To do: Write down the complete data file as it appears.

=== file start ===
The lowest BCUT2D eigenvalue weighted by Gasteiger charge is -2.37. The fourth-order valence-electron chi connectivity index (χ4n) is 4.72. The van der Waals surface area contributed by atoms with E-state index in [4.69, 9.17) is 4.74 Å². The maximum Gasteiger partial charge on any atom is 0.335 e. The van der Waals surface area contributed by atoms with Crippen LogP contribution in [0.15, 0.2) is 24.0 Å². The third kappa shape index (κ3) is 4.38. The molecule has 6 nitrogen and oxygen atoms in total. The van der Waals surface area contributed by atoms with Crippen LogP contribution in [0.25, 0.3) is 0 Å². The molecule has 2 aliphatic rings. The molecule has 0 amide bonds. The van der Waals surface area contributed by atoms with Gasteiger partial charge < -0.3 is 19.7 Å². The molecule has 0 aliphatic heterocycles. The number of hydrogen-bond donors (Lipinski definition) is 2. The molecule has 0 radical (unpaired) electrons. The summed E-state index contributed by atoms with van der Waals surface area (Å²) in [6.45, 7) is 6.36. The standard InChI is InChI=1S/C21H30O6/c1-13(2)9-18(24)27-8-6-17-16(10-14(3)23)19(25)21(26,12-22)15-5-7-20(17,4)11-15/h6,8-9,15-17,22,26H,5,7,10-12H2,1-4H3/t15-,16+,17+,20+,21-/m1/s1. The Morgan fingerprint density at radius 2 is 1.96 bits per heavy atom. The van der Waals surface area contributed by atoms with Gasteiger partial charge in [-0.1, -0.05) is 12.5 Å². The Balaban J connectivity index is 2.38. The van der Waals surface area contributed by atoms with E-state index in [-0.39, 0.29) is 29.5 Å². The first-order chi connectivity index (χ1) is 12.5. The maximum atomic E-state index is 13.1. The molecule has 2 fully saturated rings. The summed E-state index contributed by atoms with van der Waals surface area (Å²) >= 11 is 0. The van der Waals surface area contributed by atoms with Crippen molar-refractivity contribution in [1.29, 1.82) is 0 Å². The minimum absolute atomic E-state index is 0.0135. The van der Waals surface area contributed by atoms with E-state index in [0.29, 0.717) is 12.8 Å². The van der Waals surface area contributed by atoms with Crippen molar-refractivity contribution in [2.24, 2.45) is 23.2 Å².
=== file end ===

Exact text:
The lowest BCUT2D eigenvalue weighted by Gasteiger charge is -2.37. The fourth-order valence-electron chi connectivity index (χ4n) is 4.72. The van der Waals surface area contributed by atoms with E-state index in [4.69, 9.17) is 4.74 Å². The maximum Gasteiger partial charge on any atom is 0.335 e. The van der Waals surface area contributed by atoms with Crippen LogP contribution in [0.15, 0.2) is 24.0 Å². The third kappa shape index (κ3) is 4.38. The molecule has 6 nitrogen and oxygen atoms in total. The van der Waals surface area contributed by atoms with Crippen LogP contribution in [0.25, 0.3) is 0 Å². The molecule has 2 aliphatic rings. The molecule has 0 amide bonds. The van der Waals surface area contributed by atoms with Gasteiger partial charge < -0.3 is 19.7 Å². The molecule has 0 aliphatic heterocycles. The number of hydrogen-bond donors (Lipinski definition) is 2. The molecule has 0 radical (unpaired) electrons. The summed E-state index contributed by atoms with van der Waals surface area (Å²) in [6.45, 7) is 6.36. The standard InChI is InChI=1S/C21H30O6/c1-13(2)9-18(24)27-8-6-17-16(10-14(3)23)19(25)21(26,12-22)15-5-7-20(17,4)11-15/h6,8-9,15-17,22,26H,5,7,10-12H2,1-4H3/t15-,16+,17+,20+,21-/m1/s1. The Morgan fingerprint density at radius 2 is 1.96 bits per heavy atom. The van der Waals surface area contributed by atoms with Gasteiger partial charge in [-0.1, -0.05) is 12.5 Å². The Balaban J connectivity index is 2.38. The van der Waals surface area contributed by atoms with E-state index in [-0.39, 0.29) is 29.5 Å². The first-order chi connectivity index (χ1) is 12.5. The maximum atomic E-state index is 13.1. The molecule has 2 fully saturated rings. The summed E-state index contributed by atoms with van der Waals surface area (Å²) >= 11 is 0. The van der Waals surface area contributed by atoms with Crippen molar-refractivity contribution in [1.29, 1.82) is 0 Å². The minimum absolute atomic E-state index is 0.0135. The van der Waals surface area contributed by atoms with E-state index in [0.29, 0.717) is 12.8 Å². The van der Waals surface area contributed by atoms with Crippen molar-refractivity contribution in [2.24, 2.45) is 23.2 Å².